This could mark the beginning of the end for the famous rattling of the church collection basket.
For the first time in France the familiar beeping of the contactless payment — usually reserved for supermarkets and brasseries — will be joining the church chorus.
The high-tech move is taking place at Saint-François de Molitor, a church located in one of the wealthiest areas of Paris,
That means that during Sunday Mass, on top of the traditional baskets that circulate the pews, there will also be five connected wicker baskets, equipped with a smartphone linked to a mini-payment terminal (see tweet below) inviting churchgoers to donate €2, €3, €5 or €10.
That rules out the old excuse used by churchgoers over centuries of not having any cash.
In Paris, church donations — used to pay for expenses such as heating and electricity in the parish — have stagnated in recent years at an average of €3.
But the parish priest of the church in question, Father Didier Duverne has denied the move is about making money.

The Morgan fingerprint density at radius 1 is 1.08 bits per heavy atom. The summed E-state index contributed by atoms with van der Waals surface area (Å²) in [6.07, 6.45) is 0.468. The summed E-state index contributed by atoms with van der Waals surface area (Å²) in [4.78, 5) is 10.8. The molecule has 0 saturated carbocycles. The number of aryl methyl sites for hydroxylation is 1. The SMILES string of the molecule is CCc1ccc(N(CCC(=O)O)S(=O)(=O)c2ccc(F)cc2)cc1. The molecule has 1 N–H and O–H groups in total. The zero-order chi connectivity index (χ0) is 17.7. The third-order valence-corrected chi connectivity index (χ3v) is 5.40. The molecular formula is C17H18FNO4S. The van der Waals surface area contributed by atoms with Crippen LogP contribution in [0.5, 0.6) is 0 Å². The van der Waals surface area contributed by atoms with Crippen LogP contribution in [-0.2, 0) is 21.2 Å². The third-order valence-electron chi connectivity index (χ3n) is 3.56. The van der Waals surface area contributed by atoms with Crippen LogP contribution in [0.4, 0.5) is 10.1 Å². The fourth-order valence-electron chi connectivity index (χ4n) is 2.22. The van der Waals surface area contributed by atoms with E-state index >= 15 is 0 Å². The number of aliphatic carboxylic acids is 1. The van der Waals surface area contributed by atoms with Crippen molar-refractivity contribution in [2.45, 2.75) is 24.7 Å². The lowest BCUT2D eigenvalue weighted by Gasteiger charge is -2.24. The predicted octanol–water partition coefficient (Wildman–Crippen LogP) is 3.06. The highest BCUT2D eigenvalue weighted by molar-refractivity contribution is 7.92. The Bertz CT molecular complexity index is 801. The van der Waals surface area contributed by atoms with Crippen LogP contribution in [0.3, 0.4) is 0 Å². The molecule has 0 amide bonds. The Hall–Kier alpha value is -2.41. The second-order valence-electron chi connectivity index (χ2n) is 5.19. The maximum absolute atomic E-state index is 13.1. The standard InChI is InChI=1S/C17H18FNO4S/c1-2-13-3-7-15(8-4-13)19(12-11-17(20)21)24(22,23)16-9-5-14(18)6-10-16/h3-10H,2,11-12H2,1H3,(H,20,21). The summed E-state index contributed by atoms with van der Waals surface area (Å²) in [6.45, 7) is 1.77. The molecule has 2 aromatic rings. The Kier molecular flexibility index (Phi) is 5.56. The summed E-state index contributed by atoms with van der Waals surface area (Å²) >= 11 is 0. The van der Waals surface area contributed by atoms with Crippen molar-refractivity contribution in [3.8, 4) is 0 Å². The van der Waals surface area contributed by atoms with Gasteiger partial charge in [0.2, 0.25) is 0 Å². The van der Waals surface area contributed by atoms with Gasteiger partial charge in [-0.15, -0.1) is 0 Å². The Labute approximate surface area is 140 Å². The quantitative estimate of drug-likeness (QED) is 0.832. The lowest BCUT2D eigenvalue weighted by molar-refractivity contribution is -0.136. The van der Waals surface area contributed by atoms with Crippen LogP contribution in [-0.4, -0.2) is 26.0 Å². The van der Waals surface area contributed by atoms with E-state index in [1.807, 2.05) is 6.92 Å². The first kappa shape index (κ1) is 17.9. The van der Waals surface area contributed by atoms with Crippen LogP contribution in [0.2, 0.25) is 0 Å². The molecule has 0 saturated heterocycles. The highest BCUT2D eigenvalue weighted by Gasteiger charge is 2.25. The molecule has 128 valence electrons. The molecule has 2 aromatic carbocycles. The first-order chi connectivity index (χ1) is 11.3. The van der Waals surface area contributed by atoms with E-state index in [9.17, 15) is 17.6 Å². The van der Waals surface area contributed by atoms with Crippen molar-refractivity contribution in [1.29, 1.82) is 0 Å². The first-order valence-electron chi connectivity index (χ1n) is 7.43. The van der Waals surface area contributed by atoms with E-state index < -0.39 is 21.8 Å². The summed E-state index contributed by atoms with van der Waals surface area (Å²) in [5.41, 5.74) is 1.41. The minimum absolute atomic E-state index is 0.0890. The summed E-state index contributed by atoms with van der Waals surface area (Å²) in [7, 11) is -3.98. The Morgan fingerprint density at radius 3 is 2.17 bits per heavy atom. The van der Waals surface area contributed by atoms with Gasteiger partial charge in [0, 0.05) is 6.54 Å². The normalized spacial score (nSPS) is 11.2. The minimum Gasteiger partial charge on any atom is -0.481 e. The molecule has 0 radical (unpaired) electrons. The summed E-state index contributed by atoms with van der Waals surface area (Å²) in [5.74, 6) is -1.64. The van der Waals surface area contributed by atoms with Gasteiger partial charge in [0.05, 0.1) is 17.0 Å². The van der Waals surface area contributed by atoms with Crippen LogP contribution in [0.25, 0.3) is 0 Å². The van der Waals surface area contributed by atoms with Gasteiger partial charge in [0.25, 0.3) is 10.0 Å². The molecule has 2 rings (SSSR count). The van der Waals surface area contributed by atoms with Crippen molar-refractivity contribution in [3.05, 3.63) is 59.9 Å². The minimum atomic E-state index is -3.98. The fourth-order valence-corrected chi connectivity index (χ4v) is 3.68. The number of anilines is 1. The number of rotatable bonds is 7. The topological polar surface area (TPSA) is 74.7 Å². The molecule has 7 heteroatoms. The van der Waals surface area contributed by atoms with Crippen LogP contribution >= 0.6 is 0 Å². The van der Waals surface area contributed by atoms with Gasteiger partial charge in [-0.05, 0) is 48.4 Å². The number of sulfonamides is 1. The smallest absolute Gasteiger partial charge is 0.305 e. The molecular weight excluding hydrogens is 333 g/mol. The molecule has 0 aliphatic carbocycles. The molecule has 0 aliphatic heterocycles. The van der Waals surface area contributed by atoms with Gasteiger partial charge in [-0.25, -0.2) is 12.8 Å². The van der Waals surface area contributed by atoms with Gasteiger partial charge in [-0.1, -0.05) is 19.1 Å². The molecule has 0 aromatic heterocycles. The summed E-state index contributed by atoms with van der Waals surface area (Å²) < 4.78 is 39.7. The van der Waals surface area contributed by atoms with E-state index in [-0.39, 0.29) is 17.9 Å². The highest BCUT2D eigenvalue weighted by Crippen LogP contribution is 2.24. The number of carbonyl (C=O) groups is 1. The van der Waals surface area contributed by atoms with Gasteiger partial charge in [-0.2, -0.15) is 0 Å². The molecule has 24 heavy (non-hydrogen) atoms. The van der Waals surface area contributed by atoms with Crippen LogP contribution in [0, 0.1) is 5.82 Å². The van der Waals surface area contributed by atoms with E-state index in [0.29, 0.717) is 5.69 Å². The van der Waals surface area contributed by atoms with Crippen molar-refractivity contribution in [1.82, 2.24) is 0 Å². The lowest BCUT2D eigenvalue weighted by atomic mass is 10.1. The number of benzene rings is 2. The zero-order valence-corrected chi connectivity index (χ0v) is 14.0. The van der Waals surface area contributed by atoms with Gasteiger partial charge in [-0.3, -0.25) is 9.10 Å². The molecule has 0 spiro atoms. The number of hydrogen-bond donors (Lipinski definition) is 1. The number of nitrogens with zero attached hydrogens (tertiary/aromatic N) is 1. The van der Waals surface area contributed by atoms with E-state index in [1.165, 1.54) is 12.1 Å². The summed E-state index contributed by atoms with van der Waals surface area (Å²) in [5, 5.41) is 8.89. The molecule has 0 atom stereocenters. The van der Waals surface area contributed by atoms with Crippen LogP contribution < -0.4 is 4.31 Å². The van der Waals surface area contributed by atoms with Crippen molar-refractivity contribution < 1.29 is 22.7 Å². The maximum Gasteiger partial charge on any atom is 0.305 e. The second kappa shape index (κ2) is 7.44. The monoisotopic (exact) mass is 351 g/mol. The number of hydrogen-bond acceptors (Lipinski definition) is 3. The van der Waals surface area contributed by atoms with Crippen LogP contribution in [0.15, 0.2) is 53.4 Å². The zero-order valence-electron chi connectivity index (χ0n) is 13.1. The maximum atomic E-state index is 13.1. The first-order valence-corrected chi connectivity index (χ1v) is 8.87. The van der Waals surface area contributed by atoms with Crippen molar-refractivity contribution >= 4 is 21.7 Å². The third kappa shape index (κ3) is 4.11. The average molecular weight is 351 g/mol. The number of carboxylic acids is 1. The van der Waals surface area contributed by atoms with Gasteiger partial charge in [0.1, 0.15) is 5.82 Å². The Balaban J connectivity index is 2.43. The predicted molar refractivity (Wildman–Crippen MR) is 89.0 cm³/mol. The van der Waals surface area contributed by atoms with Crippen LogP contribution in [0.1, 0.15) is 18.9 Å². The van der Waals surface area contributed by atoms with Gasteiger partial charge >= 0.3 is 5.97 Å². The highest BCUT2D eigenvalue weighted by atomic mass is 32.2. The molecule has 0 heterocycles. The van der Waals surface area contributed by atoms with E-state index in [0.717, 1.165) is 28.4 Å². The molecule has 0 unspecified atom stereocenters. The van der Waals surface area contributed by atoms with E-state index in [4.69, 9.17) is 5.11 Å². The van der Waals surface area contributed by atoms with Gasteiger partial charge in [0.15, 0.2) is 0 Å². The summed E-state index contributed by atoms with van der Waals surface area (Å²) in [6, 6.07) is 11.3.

“It amuses me, it's fun. Our parishioners are receptive to novelty,” he told Le Parisien which first revealed the story. “The interest is not economic.”
“The experiment is not to increase the amount of donations but to anticipate the future, when people don't carry money anymore, even for their baguette,” he added.
Some may even see it as a welcome relief from having to remember to have the right money on them ready for church as well as a chance to keep their donations anonymous.
“The parish and the priests will never know the names of the people who give,” said Christophe Rousselot, the director of financial resources development in the diocese of Paris who came up with the prototype with French start-up Actoll.
“The real challenge is that it goes as fast as possible,” said Rousselot. “In our country, two-thirds of credit card holders have the option to checkout without typing code.”
“The Church has no reason not to get with the times,” he added.
If the experiment works, the beeps of contactless payments may be ringing out from churches across the French capital sooner rather than later.